Understanding the Nature of Violations and Repairing Relationships

Understanding the nature of violations, whether they are core or non-core, and assessing the aspects of competence and integrity involved can guide the process of repairing relationships. While forgiveness and recovery are possible, it is essential to approach each situation with sensitivity and sincerity, acknowledging the depth of the violation and taking appropriate steps to rebuild trust.

Josh Ether

7/3/20202 min read

Repairing damaged relationships requires a deep understanding of the nature of violations and the factors that influence forgiveness and recovery. To illustrate this, let's examine some real-life examples that highlight different types of violations and their outcomes.

One such example is the story of Kaileen Sosa, a one and a half-year-old child who suffered permanent brain damage due to a medical mistake at Baptist Hospital. Despite the severity of the violation, the Sosa family chose not to sue the hospital. Instead, they became advocates for the hospital, primarily because of the way Baptist Hospital handled the situation and offered a genuine apology. This remarkable transformation demonstrates how the nature of the violation and the quality of the apology can impact the willingness to repair relationships.

Violations can be categorized into core violations and non-core violations. Core violations strike at the very essence of a relationship, while non-core violations are less critical. Understanding this distinction is crucial in determining the potential for recovery. Let's consider two high-profile cases: Eliot Spitzer and David Letterman.

Eliot Spitzer, the former Governor of New York, gained a reputation for his high ethical standards and clean image. However, it was revealed that he had engaged in the same kind of illegal activities he had been prosecuting. This core violation shattered the trust people had in him, leading to his resignation. Years later, even when running for a relatively minor office, he still faced the consequences of his past actions.

On the other hand, David Letterman, a late-night talk show host and comedian, faced allegations of sexual misconduct with interns and staff. Although this was a serious violation, Letterman managed to address the issue by making light of it through his comedy. He maintained his role as an entertainer, and the violation did not significantly impact his relationship with his audience.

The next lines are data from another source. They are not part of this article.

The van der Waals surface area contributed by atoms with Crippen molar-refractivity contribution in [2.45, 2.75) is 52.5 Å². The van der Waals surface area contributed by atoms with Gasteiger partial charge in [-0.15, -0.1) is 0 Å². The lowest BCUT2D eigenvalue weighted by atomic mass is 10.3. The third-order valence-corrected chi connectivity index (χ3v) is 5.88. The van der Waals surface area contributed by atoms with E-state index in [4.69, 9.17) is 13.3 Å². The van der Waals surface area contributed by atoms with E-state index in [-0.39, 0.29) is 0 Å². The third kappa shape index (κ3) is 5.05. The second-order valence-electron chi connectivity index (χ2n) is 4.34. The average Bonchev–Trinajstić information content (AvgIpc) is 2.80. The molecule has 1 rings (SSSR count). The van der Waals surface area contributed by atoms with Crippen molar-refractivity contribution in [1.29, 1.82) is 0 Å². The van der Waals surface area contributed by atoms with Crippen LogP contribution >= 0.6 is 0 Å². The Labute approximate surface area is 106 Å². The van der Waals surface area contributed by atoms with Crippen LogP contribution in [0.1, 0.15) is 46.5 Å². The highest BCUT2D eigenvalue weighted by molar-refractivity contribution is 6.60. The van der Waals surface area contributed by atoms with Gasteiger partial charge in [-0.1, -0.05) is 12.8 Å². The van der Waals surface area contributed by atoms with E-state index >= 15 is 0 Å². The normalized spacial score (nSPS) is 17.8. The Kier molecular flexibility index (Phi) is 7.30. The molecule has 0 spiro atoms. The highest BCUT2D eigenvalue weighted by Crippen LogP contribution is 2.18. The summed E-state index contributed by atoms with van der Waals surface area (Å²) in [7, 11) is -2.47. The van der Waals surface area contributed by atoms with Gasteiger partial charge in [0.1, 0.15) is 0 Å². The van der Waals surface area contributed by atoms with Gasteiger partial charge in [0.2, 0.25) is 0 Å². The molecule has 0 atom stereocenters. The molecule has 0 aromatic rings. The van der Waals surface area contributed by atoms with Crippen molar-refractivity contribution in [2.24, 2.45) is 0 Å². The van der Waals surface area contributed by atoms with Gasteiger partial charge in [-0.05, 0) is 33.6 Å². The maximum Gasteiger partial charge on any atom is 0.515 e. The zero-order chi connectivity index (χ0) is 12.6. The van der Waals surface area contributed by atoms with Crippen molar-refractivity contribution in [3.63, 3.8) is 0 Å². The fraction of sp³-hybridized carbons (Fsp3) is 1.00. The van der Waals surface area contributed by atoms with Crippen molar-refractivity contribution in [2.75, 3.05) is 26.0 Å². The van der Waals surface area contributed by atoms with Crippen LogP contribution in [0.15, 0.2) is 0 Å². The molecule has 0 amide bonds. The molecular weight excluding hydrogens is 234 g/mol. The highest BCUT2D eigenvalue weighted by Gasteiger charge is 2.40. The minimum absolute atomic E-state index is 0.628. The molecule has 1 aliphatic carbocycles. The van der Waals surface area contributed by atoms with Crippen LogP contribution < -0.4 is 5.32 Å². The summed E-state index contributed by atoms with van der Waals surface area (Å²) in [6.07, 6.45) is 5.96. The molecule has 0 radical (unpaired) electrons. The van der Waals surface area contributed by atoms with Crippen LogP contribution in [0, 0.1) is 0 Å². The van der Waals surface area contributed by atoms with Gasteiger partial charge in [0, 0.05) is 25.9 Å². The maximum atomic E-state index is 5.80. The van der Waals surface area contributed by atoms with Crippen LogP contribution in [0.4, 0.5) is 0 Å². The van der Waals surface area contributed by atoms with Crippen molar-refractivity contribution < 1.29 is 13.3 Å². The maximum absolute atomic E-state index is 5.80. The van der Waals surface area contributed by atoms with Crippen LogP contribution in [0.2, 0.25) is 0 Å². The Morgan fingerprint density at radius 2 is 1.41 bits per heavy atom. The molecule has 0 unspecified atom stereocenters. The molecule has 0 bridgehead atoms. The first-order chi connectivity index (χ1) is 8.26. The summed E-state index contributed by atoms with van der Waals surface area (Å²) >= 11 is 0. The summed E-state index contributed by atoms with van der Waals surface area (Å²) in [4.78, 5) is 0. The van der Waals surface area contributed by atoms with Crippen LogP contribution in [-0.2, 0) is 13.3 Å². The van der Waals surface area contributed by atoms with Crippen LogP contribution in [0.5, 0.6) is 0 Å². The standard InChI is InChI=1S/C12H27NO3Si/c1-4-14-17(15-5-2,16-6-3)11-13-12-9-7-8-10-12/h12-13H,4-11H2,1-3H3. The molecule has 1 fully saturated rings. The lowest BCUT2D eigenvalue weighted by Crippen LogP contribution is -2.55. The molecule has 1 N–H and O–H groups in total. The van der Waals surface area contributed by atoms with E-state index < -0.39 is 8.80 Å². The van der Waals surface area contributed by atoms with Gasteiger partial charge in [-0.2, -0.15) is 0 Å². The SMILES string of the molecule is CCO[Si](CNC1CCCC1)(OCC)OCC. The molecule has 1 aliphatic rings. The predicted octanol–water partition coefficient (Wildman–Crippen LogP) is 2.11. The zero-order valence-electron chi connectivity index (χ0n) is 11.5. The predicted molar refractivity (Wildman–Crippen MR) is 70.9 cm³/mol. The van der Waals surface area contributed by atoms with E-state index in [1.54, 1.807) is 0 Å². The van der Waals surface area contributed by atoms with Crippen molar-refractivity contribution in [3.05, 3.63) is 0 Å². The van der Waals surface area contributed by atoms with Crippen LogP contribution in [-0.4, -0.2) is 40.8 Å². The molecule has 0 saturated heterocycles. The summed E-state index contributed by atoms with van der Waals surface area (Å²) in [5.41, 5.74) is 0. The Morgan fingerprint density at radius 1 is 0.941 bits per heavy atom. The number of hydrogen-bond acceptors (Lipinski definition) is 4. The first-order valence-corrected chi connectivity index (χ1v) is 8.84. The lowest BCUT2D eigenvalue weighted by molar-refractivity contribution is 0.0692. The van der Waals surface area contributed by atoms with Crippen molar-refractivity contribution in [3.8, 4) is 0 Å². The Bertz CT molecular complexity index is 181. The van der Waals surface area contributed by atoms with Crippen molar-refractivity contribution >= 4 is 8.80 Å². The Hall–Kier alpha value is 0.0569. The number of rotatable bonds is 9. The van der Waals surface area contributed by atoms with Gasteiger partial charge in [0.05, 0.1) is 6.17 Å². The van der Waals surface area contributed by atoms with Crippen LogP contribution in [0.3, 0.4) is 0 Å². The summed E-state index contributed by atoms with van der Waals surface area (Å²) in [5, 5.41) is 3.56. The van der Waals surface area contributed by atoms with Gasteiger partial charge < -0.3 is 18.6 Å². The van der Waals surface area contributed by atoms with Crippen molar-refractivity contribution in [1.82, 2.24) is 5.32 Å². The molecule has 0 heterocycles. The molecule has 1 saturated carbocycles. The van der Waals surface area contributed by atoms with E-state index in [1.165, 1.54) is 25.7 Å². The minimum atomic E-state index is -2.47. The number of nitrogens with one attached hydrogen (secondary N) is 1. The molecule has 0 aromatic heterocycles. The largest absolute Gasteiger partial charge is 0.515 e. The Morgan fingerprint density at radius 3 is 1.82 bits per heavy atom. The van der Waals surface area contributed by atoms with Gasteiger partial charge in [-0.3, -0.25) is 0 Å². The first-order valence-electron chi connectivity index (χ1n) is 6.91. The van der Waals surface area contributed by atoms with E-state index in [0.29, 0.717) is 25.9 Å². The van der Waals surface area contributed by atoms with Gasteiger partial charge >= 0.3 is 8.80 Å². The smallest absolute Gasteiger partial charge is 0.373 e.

Martha Stewart provides another interesting example. Accused of insider trading, she ended up going to prison. However, this non-core violation did not fundamentally alter the nature of her relationship with her audience. While incarcerated, her business ventures continued to thrive, and upon her release, she successfully returned to television and other endeavors.

In contrast, the violation committed by Arthur Andersen Accounting was a core violation that proved to be terminal for the company. Known for its integrity and trusted verification of accounting statements, the discovery of misleading documents and the subsequent shredding of evidence destroyed the company's reputation. Clients could no longer rely on Arthur Andersen for trustworthy accounting services.

When considering the repair of trust, it is important to note that even serious violations, like the one experienced by the Sosa family, can be repaired with a sincere apology and appropriate actions. However, this requires substantial effort and careful consideration. Both words and actions play a significant role in rebuilding trust.

Furthermore, violations can be viewed through the lens of competence and integrity. Competence violations occur when someone falls short due to a lack of capability, and these are generally more forgivable if efforts were made. On the other hand, integrity violations imply bad intentions and are harder to recover from, as seen in the case of Arthur Andersen Accounting, where the intentional cover-up severely damaged their reputation.